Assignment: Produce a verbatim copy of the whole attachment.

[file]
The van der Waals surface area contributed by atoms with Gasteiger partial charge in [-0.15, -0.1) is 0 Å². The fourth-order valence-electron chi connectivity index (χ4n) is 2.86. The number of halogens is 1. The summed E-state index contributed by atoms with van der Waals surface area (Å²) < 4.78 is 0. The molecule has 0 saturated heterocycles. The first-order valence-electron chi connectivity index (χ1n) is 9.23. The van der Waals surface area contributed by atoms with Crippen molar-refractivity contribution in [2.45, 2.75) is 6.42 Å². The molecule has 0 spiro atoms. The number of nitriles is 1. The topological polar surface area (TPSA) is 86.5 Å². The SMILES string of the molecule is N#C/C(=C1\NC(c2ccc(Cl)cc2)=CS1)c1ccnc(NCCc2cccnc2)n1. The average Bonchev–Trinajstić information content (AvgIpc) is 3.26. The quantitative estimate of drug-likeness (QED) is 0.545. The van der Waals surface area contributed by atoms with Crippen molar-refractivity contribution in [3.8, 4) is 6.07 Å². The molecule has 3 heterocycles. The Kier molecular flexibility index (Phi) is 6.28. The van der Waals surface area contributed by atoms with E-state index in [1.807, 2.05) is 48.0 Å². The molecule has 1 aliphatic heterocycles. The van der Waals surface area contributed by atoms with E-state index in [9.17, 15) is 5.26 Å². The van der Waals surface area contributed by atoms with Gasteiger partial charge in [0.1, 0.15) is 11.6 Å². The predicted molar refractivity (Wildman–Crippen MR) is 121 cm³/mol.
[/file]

The van der Waals surface area contributed by atoms with Gasteiger partial charge in [-0.15, -0.1) is 0 Å². The fourth-order valence-electron chi connectivity index (χ4n) is 2.86. The number of halogens is 1. The summed E-state index contributed by atoms with van der Waals surface area (Å²) < 4.78 is 0. The molecule has 0 saturated heterocycles. The first-order valence-electron chi connectivity index (χ1n) is 9.23. The van der Waals surface area contributed by atoms with Crippen molar-refractivity contribution in [2.45, 2.75) is 6.42 Å². The molecule has 0 spiro atoms. The number of nitriles is 1. The topological polar surface area (TPSA) is 86.5 Å². The SMILES string of the molecule is N#C/C(=C1\NC(c2ccc(Cl)cc2)=CS1)c1ccnc(NCCc2cccnc2)n1. The average Bonchev–Trinajstić information content (AvgIpc) is 3.26. The quantitative estimate of drug-likeness (QED) is 0.545. The van der Waals surface area contributed by atoms with Crippen molar-refractivity contribution in [3.8, 4) is 6.07 Å². The molecule has 3 heterocycles. The Kier molecular flexibility index (Phi) is 6.28. The van der Waals surface area contributed by atoms with E-state index in [1.807, 2.05) is 48.0 Å². The molecule has 1 aliphatic heterocycles. The van der Waals surface area contributed by atoms with E-state index in [9.17, 15) is 5.26 Å². The van der Waals surface area contributed by atoms with Gasteiger partial charge in [0.1, 0.15) is 11.6 Å². The predicted molar refractivity (Wildman–Crippen MR) is 121 cm³/mol.